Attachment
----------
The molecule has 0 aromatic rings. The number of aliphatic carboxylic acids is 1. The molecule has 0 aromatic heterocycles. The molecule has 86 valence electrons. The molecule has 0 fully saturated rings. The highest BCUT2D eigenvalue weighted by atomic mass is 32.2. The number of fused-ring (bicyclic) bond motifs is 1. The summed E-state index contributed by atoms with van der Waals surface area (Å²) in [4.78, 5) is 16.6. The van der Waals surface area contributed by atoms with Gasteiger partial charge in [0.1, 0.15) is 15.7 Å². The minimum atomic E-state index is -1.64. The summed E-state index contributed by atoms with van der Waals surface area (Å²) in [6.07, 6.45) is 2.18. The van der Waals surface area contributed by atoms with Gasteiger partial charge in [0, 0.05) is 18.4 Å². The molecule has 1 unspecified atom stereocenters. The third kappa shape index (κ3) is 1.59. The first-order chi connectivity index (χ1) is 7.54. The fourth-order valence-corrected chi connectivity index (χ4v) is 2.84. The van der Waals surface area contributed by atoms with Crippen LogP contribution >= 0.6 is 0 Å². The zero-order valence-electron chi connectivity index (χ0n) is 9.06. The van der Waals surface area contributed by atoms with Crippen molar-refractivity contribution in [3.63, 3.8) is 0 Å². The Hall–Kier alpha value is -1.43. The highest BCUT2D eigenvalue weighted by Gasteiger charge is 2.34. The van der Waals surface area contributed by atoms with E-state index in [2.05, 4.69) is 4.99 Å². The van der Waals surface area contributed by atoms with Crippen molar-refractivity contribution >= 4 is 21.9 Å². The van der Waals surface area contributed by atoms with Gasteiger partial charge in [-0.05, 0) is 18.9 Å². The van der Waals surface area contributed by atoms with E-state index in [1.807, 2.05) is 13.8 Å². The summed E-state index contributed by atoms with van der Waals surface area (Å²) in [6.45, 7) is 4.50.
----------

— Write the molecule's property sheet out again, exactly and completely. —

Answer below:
The molecule has 0 aromatic rings. The number of aliphatic carboxylic acids is 1. The molecule has 0 aromatic heterocycles. The molecule has 86 valence electrons. The molecule has 0 fully saturated rings. The highest BCUT2D eigenvalue weighted by atomic mass is 32.2. The number of fused-ring (bicyclic) bond motifs is 1. The summed E-state index contributed by atoms with van der Waals surface area (Å²) in [4.78, 5) is 16.6. The van der Waals surface area contributed by atoms with Gasteiger partial charge in [0.1, 0.15) is 15.7 Å². The minimum atomic E-state index is -1.64. The summed E-state index contributed by atoms with van der Waals surface area (Å²) in [6.07, 6.45) is 2.18. The van der Waals surface area contributed by atoms with Gasteiger partial charge in [0, 0.05) is 18.4 Å². The molecule has 1 unspecified atom stereocenters. The third kappa shape index (κ3) is 1.59. The first-order chi connectivity index (χ1) is 7.54. The fourth-order valence-corrected chi connectivity index (χ4v) is 2.84. The van der Waals surface area contributed by atoms with Crippen LogP contribution >= 0.6 is 0 Å². The zero-order valence-electron chi connectivity index (χ0n) is 9.06. The van der Waals surface area contributed by atoms with Crippen molar-refractivity contribution in [3.63, 3.8) is 0 Å². The Hall–Kier alpha value is -1.43. The highest BCUT2D eigenvalue weighted by Gasteiger charge is 2.34. The van der Waals surface area contributed by atoms with E-state index in [2.05, 4.69) is 4.99 Å². The van der Waals surface area contributed by atoms with Crippen molar-refractivity contribution >= 4 is 21.9 Å². The van der Waals surface area contributed by atoms with Gasteiger partial charge in [-0.05, 0) is 18.9 Å². The van der Waals surface area contributed by atoms with E-state index in [1.807, 2.05) is 13.8 Å². The summed E-state index contributed by atoms with van der Waals surface area (Å²) in [6.45, 7) is 4.50.